The plugin that started it all: Look-ahead peak limiting, level maximization, and high resolution re-quantization in one powerful plugin. Ideal for any audio application from multimedia to mastering, the L1 is world-renowned for its transparency a...
Another plug in Andrew mentions in his home mastering blog post. "For simpler material where loudness is more important than dynamics - sparse hip-hop beats, driving dance tracks - I'll use this instead of the Precision Maximizer. You can push stuff quite far without the audio breaking up."more
Used for the vocals on "Save Room", as stated by mix engineer Tony Maserati in this March 2007 *Sound on Sound* interview. Image of the settings can be found [here](https://dt7v1i9vyp3mf.cloudfront.net/styles/news_large/s3/imagelibrary/i/insidetrack11c-XS7twV9C4DgmHjtoZ3HPEK98ZCiItIWF.jpg) and [here](https://dt7v1i9vyp3mf.cloudfront.net/styles/news_large/s3/imagelibrary/i/insidetrack12c-L6Hbim_8lUHHaJtjQtDIa7s1Sj2ma.Pe.jpg). > **Vocals: McDSP Filter Bank E6, Waves Renaissance Compressor, Renaissance EQ, L1 Ultramaximiser** > "The song has two lead vocal comps, on tracks 48 and 49. You can see that I'm using a lot of plug-ins on those: I'm doing a lot of drastic stuff. They were probably recorded on two different occasions with two different engineers who didn't take the time to match the performances by using the same microphone and signal chains. I get really pissed at this lack of effort on the part of recordists — there are standards in engineering. John Legend is a phenomenal vocalist and before he comes into your room to record, you should reach out to other engineers who have recorded with him to find out what they used — especially, of course, the guy who recorded the song that you're going to be overdubbing onto! That's what I did, the first time I recorded John. > "We liked the lead vocal, it had an energy that we did not want to give up, but it's not recorded consistently. You can even see on the screen that the levels are all over the place. So I spent a lot of time and energy pushing and pulling all over the place to compensate for frequency anomalies and to make the two takes sound the same, as well as to force all the energy out of the vocals that is in there. On track 48 I have a Filter Bank EQ that's pushing a ton of bottom and taking off some top. The Renaissance Compressor is trying to make sense of that, levelling things out a bit with a really slow attack. > "I don't normally use the L1 Ultramaximiser on a lead voice, but it was probably already there, and I'm using it to get some intelligibility and energy from the vocal. The Renaissance is boosting above 9k and the McDSP is cutting around there as well. I think it's because I'm compensating for the L1, which is doing something I'm not entirely happy with. A lot of what I'm doing is simply compensating for a poor recording. > "Lastly I throw on the R4 Renaissance EQ, probably because after mixing for a couple of days, I felt that it needed a little bit more top, and I did not want to change my settings on the outboard, which was probably my GML 8200. I'm also EQ-ing on the board. So I'm being heavy-handed, also with the effects on track 49, in trying to match these two tracks. I was really fighting until we got something out of it, and I think we accomplished that. The end result sounds pretty good."more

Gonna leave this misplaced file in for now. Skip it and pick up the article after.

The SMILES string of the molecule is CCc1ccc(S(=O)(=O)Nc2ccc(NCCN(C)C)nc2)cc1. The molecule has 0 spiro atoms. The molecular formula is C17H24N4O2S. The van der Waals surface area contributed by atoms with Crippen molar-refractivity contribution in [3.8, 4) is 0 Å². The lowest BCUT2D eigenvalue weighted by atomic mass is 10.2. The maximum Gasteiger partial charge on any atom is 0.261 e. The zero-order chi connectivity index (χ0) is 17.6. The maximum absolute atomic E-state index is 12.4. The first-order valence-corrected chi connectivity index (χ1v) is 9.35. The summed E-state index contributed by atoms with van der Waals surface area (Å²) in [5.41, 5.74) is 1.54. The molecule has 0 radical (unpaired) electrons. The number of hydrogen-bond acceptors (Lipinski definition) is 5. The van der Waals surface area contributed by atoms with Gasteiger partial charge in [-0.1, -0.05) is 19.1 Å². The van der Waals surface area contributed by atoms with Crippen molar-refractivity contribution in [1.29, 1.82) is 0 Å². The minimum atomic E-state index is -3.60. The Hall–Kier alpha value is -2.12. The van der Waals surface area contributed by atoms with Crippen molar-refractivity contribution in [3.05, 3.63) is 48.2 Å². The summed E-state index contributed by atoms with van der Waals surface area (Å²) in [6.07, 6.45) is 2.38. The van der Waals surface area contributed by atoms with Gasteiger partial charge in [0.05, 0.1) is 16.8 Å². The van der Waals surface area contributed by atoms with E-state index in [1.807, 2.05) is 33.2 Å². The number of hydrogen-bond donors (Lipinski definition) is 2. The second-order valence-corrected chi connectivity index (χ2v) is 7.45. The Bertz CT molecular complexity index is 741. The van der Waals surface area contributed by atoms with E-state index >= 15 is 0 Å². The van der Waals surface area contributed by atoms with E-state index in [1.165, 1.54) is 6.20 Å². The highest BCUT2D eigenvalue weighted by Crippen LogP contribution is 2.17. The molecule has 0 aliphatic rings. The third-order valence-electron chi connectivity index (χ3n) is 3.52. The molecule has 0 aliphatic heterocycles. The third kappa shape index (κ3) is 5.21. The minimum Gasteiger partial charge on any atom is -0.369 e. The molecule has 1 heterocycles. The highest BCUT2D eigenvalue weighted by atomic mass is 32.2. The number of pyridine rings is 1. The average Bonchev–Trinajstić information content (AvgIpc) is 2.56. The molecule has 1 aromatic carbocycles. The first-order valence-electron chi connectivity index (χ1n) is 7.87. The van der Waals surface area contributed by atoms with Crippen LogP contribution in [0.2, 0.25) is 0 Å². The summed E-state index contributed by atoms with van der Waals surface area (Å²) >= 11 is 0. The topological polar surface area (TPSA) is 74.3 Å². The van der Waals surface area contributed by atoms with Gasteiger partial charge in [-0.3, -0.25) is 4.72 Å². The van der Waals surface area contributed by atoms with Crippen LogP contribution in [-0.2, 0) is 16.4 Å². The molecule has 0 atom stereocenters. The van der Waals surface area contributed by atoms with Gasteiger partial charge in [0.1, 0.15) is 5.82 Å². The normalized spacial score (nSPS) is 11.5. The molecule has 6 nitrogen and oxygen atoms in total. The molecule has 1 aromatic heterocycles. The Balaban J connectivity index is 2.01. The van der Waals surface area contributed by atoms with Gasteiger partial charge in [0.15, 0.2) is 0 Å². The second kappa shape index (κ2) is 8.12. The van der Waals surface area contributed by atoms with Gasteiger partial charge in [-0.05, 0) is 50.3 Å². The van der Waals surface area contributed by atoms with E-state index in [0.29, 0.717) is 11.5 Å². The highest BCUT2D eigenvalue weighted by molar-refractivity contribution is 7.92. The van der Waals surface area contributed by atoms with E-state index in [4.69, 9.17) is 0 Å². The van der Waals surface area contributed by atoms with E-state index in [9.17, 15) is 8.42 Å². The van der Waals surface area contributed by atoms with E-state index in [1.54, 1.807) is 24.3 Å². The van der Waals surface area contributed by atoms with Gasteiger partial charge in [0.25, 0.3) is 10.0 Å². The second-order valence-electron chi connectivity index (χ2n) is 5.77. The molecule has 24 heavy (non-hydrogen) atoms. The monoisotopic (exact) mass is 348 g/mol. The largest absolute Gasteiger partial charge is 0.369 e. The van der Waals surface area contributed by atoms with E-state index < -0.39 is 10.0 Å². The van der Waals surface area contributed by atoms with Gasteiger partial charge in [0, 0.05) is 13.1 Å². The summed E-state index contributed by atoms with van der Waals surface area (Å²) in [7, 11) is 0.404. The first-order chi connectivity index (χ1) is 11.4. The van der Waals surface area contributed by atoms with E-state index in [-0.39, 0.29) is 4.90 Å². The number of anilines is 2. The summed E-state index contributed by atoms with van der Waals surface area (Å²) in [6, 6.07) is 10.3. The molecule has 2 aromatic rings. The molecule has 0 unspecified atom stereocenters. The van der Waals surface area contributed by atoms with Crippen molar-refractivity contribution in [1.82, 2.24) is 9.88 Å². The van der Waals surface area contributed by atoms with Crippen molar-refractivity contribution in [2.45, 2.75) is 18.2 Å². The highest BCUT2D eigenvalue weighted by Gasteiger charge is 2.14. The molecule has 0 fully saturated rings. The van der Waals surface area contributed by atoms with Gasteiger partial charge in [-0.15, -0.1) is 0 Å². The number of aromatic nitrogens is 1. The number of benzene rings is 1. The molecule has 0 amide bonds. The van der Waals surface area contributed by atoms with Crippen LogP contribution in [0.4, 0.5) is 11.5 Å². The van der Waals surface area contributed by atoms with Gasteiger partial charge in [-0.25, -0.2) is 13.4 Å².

When it comes to effects plug-ins, Moulder fancies Waves. “I use the L1 a lot for getting things to cut through and sit in mixes,” he says. “The Renaissance EQ I like for digital equalizing and their De-esser works well. I use the McDSP stuff a lot for filtering and their new multi-band compressors and analog channels are good, too.more
The plugin that started it all: Look-ahead peak limiting, level maximization, and high resolution re-quantization in one powerful plugin. Ideal for any audio application from multimedia to mastering, the L1 is world-renowned for its transparency and punch
Peak limiter / level maximizer plugin. 2 components: L1 Ultramaximizer and L1 Ultramaximizer+. IDR™ Increased Digital Resolution dither with noise shaping filter. Double precision bit resolution processing.